Unfortunately, there’s no consensus on what causes preeclampsia. Because of this, it’s impossible to avoid the risk entirely. We know that high blood pressure, a history of diabetes, and obesity, among others, are risk factors for developing preeclampsia, but once pregnant, we don’t have many good ways to help prevent the condition.
However, new research is always emerging, and healthcare providers have honed in on one preventive treatment in particular: a low-dose aspirin regimen. Both the American College of Obstetricians and Gynecologists and the U.S. Preventive Task Force recommend that women who are at high risk of preeclampsia take a low dose of aspirin (81mg per day) to help prevent the condition.
According to the U.S. Preventive Task Force, women who may be candidates for low-dose aspirin treatment include those who:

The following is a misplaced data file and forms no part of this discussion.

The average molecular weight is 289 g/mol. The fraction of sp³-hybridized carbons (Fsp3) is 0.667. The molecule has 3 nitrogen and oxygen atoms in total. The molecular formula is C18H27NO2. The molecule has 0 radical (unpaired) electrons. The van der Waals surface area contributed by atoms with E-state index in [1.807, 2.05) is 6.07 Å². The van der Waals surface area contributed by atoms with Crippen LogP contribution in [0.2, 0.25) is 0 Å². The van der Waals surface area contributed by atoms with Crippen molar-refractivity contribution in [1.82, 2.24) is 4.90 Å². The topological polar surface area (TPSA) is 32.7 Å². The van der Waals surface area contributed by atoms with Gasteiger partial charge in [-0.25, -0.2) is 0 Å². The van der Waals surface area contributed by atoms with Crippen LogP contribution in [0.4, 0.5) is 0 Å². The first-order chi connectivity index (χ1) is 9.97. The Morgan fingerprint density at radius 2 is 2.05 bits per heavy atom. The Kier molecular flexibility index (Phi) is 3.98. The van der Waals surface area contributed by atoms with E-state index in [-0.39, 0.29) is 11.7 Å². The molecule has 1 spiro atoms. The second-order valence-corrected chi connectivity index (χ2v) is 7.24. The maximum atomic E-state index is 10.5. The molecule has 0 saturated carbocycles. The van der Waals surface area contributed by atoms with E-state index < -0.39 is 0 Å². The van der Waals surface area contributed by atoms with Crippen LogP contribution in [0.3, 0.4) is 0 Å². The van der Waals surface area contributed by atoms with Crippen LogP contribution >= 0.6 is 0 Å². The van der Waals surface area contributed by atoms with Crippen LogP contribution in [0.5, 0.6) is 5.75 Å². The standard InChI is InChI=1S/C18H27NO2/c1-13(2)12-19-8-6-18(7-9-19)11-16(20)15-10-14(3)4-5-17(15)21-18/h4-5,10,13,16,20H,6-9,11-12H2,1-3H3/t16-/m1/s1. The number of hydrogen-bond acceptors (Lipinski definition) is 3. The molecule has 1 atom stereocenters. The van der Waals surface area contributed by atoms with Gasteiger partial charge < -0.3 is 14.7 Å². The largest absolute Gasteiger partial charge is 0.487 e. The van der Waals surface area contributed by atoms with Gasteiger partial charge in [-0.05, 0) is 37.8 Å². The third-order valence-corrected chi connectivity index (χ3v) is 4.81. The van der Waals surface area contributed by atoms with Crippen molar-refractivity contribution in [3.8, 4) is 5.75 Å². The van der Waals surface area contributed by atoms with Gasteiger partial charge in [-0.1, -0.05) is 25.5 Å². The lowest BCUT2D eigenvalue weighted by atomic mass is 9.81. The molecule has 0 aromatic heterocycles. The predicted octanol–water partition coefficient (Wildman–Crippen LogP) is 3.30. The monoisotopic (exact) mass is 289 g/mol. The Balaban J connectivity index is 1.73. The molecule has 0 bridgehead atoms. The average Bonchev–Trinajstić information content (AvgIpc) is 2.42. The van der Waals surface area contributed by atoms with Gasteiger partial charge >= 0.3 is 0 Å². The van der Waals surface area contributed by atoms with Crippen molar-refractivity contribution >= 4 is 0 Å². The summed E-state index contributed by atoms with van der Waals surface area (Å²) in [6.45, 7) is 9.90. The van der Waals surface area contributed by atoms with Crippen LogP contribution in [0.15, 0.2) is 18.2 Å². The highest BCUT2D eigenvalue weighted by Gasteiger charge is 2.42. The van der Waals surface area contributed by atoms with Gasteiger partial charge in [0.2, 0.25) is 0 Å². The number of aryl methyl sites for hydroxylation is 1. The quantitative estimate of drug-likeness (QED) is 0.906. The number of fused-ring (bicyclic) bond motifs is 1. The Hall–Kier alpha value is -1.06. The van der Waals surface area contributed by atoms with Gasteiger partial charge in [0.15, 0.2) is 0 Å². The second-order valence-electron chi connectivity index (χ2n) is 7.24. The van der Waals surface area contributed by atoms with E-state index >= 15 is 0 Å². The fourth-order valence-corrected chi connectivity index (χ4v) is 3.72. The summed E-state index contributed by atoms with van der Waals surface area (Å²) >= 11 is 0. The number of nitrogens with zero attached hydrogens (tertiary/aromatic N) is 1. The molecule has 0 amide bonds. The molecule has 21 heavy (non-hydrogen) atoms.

- Have a history of preeclampsia in past pregnancies
- Are pregnant with twins or higher-order multiples
- Suffer from chronic hypertension
- Are diabetic
- Have been diagnosed with a kidney or autoimmune disease
If any of these apply to you, it can be a good idea to speak with your healthcare provider about starting a low-dose aspirin regimen. It’s always best to speak to your healthcare provider about any medication you take during pregnancy, so having a conversation with her or him is a great way to get started.
Although an aspirin regimen may help prevent preeclampsia, there’s no vaccination, or other sure-fire way to prevent it. Know the signs and symptoms of preeclampsia, like high blood pressure, rapid swelling or weight gain, and vision changes, and speak to your healthcare provider if you feel concerned.
- “Practical Advisory on Low-Dose Aspirin and Prevention of Preeclampsia: Updated Recommendations.” ACOG. American College of Obstetricians and Gynecologists, Jul 11 2016. Web.
- “Preeclampsia FAQs.” Preeclampsia. Preeclampsia Foundation, Dec 2013. Web.